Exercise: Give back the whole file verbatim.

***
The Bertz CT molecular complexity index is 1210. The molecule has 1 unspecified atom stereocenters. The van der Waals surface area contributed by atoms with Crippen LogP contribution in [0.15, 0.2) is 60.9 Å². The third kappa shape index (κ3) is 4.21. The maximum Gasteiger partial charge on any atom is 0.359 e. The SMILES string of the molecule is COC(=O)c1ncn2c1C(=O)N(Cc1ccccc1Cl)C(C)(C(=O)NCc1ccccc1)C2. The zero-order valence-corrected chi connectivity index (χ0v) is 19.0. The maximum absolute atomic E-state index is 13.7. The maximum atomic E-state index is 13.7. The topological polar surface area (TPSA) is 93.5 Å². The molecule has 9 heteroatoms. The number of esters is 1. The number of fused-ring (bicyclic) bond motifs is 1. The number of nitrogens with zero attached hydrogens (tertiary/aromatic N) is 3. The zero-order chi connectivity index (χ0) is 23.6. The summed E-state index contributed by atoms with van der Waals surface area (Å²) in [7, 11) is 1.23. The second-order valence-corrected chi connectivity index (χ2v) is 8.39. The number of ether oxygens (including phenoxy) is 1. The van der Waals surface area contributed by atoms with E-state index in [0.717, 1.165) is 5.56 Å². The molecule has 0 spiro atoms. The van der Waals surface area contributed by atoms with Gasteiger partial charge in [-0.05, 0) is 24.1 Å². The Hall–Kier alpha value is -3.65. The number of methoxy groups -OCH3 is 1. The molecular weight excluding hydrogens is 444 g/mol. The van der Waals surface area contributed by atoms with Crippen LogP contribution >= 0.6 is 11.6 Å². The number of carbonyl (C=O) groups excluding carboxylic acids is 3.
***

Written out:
The Bertz CT molecular complexity index is 1210. The molecule has 1 unspecified atom stereocenters. The van der Waals surface area contributed by atoms with Crippen LogP contribution in [0.15, 0.2) is 60.9 Å². The third kappa shape index (κ3) is 4.21. The maximum Gasteiger partial charge on any atom is 0.359 e. The SMILES string of the molecule is COC(=O)c1ncn2c1C(=O)N(Cc1ccccc1Cl)C(C)(C(=O)NCc1ccccc1)C2. The zero-order valence-corrected chi connectivity index (χ0v) is 19.0. The maximum absolute atomic E-state index is 13.7. The maximum atomic E-state index is 13.7. The topological polar surface area (TPSA) is 93.5 Å². The molecule has 9 heteroatoms. The number of esters is 1. The number of fused-ring (bicyclic) bond motifs is 1. The number of nitrogens with zero attached hydrogens (tertiary/aromatic N) is 3. The zero-order chi connectivity index (χ0) is 23.6. The summed E-state index contributed by atoms with van der Waals surface area (Å²) in [7, 11) is 1.23. The second-order valence-corrected chi connectivity index (χ2v) is 8.39. The number of ether oxygens (including phenoxy) is 1. The van der Waals surface area contributed by atoms with E-state index in [0.717, 1.165) is 5.56 Å². The molecule has 0 spiro atoms. The van der Waals surface area contributed by atoms with Gasteiger partial charge in [-0.05, 0) is 24.1 Å². The Hall–Kier alpha value is -3.65. The number of methoxy groups -OCH3 is 1. The molecular weight excluding hydrogens is 444 g/mol. The van der Waals surface area contributed by atoms with Crippen LogP contribution >= 0.6 is 11.6 Å². The number of carbonyl (C=O) groups excluding carboxylic acids is 3.